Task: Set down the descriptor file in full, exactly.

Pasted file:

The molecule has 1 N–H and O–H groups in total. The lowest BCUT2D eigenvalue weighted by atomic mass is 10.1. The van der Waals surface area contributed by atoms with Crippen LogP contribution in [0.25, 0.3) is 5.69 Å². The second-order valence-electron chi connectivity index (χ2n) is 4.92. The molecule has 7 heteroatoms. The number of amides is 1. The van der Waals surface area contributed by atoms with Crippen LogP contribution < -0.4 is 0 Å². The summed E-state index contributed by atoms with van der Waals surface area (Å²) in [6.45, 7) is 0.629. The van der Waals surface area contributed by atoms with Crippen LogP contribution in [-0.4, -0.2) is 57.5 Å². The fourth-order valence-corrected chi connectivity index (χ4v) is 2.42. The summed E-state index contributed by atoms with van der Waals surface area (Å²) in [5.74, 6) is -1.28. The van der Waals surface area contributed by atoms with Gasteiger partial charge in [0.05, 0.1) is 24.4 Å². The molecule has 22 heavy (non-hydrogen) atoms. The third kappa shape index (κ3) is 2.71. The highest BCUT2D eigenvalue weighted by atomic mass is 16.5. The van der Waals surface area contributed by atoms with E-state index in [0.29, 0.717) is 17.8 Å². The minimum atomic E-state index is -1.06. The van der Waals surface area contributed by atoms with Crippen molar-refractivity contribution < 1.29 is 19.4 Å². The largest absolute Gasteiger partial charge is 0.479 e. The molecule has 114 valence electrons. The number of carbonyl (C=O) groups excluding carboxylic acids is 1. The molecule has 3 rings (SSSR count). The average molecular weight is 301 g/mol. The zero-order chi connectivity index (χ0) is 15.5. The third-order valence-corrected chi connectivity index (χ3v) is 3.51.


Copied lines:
The molecule has 1 N–H and O–H groups in total. The lowest BCUT2D eigenvalue weighted by atomic mass is 10.1. The van der Waals surface area contributed by atoms with Crippen LogP contribution in [0.25, 0.3) is 5.69 Å². The second-order valence-electron chi connectivity index (χ2n) is 4.92. The molecule has 7 heteroatoms. The number of amides is 1. The van der Waals surface area contributed by atoms with Crippen LogP contribution < -0.4 is 0 Å². The summed E-state index contributed by atoms with van der Waals surface area (Å²) in [6.45, 7) is 0.629. The van der Waals surface area contributed by atoms with Crippen LogP contribution in [-0.4, -0.2) is 57.5 Å². The fourth-order valence-corrected chi connectivity index (χ4v) is 2.42. The summed E-state index contributed by atoms with van der Waals surface area (Å²) in [5.74, 6) is -1.28. The van der Waals surface area contributed by atoms with Gasteiger partial charge in [0.05, 0.1) is 24.4 Å². The molecule has 22 heavy (non-hydrogen) atoms. The third kappa shape index (κ3) is 2.71. The highest BCUT2D eigenvalue weighted by atomic mass is 16.5. The van der Waals surface area contributed by atoms with E-state index in [0.29, 0.717) is 17.8 Å². The minimum atomic E-state index is -1.06. The van der Waals surface area contributed by atoms with Crippen molar-refractivity contribution < 1.29 is 19.4 Å². The largest absolute Gasteiger partial charge is 0.479 e. The molecule has 114 valence electrons. The number of carbonyl (C=O) groups excluding carboxylic acids is 1. The molecule has 3 rings (SSSR count). The average molecular weight is 301 g/mol. The zero-order chi connectivity index (χ0) is 15.5. The third-order valence-corrected chi connectivity index (χ3v) is 3.51.